Soon we will have an answer as to where to go next from Kyoto. Kyoto is old, it was merely a starting point on this issue, which did need to be addressed. It was inevitable that there would be countries who would not sign the accord, it was unfair to other countries, and in order to get that many countries to even sign the document, it had to be altered. Regardless of who does what, when and how, there is a bteer understanding of this issue than there was ten years ago. Monday talks start in Nairobi on where to go next for the Kyoto ratifying nations. There are many problems which need to be addressed.
The whole doomsday thing is rather silly, as is the speculation that it would have ruined our economy. Over the time period since it has been signed, we could have been making slow incremental changes. Carbon sequestration, improved emission standards for passenger vehicles, more investment in renewable energy, etc. Do you know that big business in the States has addressed these problems? The Insurance industry has seen a dramatic increase in the costs incurred. They now implement global warming in their economic models. As a result of this, premiums near shorelines have jumped, when assessing claims the policy holder is directed to green technologies by the insurance company.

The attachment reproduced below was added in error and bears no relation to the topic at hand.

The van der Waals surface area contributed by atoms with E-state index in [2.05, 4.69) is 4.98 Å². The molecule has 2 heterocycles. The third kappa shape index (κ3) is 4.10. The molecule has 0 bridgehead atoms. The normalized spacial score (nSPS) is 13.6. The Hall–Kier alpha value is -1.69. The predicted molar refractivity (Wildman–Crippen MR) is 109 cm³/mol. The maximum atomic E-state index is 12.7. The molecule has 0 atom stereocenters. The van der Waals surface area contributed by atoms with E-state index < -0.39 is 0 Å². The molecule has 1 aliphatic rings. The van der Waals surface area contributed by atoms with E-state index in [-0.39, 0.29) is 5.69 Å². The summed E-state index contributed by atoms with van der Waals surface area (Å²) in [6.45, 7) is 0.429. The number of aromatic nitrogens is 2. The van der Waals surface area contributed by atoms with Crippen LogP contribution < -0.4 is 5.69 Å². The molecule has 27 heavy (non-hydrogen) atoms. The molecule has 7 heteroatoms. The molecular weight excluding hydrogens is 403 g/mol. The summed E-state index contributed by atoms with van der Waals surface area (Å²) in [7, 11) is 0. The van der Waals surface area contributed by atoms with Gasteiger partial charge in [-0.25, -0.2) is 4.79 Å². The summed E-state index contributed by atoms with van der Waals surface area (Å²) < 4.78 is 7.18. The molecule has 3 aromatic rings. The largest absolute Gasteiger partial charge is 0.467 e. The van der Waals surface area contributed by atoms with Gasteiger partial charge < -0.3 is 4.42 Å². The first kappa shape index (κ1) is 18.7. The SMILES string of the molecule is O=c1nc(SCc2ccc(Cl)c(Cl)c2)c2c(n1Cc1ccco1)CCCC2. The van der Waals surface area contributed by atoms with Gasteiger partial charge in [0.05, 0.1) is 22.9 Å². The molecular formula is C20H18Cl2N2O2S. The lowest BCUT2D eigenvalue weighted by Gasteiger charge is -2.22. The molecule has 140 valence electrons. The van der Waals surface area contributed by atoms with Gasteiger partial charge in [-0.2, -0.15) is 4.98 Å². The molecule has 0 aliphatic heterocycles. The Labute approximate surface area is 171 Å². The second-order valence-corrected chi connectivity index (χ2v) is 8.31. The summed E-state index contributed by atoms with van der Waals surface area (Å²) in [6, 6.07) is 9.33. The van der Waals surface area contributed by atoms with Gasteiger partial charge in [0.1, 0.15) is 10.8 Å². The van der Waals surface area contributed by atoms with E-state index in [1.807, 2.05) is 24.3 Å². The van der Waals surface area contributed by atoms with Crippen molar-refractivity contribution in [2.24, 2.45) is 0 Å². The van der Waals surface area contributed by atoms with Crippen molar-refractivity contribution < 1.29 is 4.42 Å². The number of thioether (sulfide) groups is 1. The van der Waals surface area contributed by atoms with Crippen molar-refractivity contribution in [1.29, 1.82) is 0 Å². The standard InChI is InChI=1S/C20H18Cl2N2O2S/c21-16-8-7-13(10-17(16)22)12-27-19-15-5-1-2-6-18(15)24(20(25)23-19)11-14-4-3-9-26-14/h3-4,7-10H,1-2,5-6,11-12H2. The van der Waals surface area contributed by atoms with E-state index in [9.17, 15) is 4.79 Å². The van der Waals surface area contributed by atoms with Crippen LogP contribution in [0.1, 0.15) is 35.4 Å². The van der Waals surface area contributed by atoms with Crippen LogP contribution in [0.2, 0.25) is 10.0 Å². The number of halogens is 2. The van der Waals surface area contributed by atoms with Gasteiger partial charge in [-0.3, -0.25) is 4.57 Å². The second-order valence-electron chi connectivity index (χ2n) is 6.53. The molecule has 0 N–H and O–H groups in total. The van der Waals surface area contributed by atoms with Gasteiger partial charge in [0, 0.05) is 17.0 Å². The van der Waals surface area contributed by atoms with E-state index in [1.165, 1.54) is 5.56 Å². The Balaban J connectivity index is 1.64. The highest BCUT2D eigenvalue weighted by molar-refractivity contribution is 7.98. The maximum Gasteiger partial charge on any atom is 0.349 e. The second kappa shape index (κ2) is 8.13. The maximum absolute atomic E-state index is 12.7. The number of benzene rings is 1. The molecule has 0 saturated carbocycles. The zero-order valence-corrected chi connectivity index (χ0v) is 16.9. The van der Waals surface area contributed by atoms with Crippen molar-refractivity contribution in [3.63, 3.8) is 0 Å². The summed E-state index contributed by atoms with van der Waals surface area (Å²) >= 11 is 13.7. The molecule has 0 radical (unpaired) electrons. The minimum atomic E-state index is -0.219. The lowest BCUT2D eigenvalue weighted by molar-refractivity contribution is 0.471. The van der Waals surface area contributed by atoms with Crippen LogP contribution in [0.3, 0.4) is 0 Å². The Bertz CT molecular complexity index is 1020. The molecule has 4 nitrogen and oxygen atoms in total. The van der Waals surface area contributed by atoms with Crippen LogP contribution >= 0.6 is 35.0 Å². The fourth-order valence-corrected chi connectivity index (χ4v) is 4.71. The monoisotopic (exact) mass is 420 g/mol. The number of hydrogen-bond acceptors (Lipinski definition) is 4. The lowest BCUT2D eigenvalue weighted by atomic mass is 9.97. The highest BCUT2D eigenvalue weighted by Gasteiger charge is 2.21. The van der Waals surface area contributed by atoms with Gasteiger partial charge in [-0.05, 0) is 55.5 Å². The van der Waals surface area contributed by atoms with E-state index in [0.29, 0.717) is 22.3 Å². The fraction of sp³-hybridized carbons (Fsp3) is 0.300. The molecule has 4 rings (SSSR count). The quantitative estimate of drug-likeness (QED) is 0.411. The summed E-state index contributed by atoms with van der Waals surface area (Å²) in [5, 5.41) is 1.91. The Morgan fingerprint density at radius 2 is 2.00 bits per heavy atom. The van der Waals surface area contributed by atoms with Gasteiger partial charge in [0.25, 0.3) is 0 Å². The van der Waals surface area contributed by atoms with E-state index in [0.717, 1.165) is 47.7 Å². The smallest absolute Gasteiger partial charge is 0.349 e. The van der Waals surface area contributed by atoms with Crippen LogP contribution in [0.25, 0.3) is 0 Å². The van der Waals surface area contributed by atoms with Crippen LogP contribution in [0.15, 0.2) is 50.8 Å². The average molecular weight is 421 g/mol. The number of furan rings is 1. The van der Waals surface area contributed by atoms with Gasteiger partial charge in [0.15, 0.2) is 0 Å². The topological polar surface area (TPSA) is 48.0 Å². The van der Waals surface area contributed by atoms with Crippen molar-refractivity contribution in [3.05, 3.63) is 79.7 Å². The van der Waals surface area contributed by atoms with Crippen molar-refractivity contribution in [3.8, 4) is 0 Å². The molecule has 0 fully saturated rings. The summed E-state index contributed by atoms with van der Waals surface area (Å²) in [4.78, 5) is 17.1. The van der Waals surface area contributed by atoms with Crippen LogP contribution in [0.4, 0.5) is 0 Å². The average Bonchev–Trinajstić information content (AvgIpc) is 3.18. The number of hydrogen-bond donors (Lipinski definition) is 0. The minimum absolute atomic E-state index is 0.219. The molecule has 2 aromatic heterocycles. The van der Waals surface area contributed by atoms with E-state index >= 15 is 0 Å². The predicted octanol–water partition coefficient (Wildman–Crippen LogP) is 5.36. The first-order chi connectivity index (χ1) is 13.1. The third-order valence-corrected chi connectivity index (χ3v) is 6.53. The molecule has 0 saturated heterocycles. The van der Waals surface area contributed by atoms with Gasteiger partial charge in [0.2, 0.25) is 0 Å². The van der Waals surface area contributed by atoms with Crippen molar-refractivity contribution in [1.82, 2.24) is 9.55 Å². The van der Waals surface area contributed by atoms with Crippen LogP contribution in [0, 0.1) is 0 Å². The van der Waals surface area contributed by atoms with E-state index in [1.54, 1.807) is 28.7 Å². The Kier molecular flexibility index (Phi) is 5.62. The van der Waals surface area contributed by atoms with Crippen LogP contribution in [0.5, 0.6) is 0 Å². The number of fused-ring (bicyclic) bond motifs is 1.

Kyoto will be dead soon, hopefully replaced by something more comprehensive, more realistic, and most importantly something which can be acted upon immediately. We have lost time on this issue, dithered and dallied. With public opinion now warming up to the idea, perhaps we may see a paradigm shift in the right direction to be more efficient, less damaging to the fragile eco-systems we depend on and ultimatley better tenants of this wonderful blue marble.